States on the High-Tech Trail

As information technology becomes more important to government, several

states are developing programs to support in-house efforts that would normally

stretch the budget.

States including Louisiana, Tennessee, Maryland and New York, have created

funds to invest in state agency IT projects. In its 1999-2000 budget, New

York's legislature provided $10 million for a new Technology Entrepreneurial

Fund to support agency IT projects.

Others, such as Minnesota, encourage agency IT work in other ways. In 1989,

the state began to allow agencies to apply for IT project money every two

years, a program reviewed by the state's Technology Policy Bureau then ultimately

approved by legislative committees.

The level of funding varies, but an average total of $50 million is doled

out, said Greg Peterson, the bureau's planning director. In the most recent

two-year cycle, agencies submitted 160 project requests totaling between

$250 million and $300 million. Of those, the state funded about 50 projects

for $80 million.

Unlike Louisiana's technology investment fund, which requires projects to

be innovative, Minnesota focuses more on business and management practices.

Projects must be well defined, have a solid budget and a strategic plan.

"Some of the projects are to re-engineer or redesign the way an agency does

their work," Peterson said. "A lot of the emphasis is electronic government

services. There's typically time savings, but dollar savings are hard to

come by."

Examples of projects that have received funding in the past include a system

to allow one-stop online licensing, a project for state office candidates

to electronically disclose campaign contributions and a plan to redesign

the databases in the state's commerce department.

In Tennessee, agencies for the past 10 years have been able to receive money

from a systems development pool to use for major IT projects that save money.

Agencies must show in a cost-benefit analysis projected savings from a proposed

project system, said Bradley Dugger, the state's chief of information systems.

"If, after a five-year period, there's been enough hard benefit for the

system to pay for itself, then we're willing to fund it for them and let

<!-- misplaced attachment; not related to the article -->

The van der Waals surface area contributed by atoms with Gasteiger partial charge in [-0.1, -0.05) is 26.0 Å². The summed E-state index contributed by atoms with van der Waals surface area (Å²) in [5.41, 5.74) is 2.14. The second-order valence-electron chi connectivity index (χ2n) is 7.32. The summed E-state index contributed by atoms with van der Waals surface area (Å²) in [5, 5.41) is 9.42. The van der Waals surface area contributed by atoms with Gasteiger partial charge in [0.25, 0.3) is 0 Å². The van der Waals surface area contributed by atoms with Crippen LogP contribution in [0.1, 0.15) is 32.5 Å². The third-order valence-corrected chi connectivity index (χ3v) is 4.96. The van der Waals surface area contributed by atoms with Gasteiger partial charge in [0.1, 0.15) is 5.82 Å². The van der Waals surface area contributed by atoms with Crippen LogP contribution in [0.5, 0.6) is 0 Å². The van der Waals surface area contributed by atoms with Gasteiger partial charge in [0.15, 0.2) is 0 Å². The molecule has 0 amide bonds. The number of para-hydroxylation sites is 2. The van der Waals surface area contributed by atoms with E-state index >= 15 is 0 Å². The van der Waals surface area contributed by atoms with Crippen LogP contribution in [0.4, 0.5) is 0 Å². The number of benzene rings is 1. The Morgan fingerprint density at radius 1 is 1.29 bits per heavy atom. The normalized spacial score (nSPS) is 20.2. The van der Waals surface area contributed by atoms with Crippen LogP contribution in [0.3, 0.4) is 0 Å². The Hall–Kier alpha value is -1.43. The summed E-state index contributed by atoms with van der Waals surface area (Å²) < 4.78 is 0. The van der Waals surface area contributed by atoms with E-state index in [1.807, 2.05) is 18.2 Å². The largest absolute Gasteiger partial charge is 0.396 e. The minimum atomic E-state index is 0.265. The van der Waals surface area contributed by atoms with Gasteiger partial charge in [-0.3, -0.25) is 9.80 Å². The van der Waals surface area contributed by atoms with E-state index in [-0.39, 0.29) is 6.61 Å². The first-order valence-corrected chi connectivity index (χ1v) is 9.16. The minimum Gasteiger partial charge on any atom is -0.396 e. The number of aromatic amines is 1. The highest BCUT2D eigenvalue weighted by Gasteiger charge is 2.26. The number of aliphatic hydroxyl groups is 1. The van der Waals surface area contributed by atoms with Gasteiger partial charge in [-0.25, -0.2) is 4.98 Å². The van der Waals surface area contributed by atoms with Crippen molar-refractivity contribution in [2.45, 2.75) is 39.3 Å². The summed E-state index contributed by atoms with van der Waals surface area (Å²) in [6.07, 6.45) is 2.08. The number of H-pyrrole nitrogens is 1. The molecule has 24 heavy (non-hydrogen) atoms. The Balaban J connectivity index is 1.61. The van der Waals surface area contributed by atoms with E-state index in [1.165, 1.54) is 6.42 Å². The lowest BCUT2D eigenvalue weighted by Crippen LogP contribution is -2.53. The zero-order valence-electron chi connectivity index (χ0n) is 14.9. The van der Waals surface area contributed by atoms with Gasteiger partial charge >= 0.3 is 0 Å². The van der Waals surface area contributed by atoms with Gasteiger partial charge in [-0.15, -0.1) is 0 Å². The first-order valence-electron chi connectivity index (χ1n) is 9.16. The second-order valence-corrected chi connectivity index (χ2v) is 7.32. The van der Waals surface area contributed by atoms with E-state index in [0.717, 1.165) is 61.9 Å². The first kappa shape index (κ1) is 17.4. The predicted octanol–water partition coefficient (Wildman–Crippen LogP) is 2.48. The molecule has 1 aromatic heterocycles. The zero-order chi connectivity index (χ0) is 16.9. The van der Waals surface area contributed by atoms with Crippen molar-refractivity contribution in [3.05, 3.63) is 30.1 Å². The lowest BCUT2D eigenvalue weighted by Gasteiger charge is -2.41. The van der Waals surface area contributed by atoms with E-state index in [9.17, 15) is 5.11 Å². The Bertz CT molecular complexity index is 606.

them pay it back over five years," Dugger said. "Anything that showed a

payback has been funded. Nothing has been turned down. Our approach is to

take the huge spikes out that tend to become budgetary issues. It keeps

[agencies] from being in the competitive market for new dollars."

Dugger said the pool has encouraged agencies to create a strong business

case for new system investment and ensure that investments will result in

true savings. Agencies are held to their commitment of cost reduction, he

said, and officials from the state's quality assurance division monitor

projects to ensure they remain on track.

Projects funded through the pool include one that monitors compliance to

professional licensing requirements and a consolidated tax collection system.

Maryland created its Information Technology Investment Fund in 1996 to energize

agency efforts to use IT, said Preston Dillard, the state's deputy chief

information officer. To be funded, projects must relate to education, public

safety or overall government efficiency, he said. To date, most of the money

has gone to education projects, such as the state's annual Net Weekend,

designed to improve the cable infrastructure in schools.

In the current fiscal year, Maryland gave more than $16 million to agency

projects.

"The fund has been so successful that in the current fiscal year we actually

had members of the General Assembly pushing agencies — not just state agencies — to apply for funds," Dillard said.

— Heather Harreld is a free-lance writer based in Cary, N.C.

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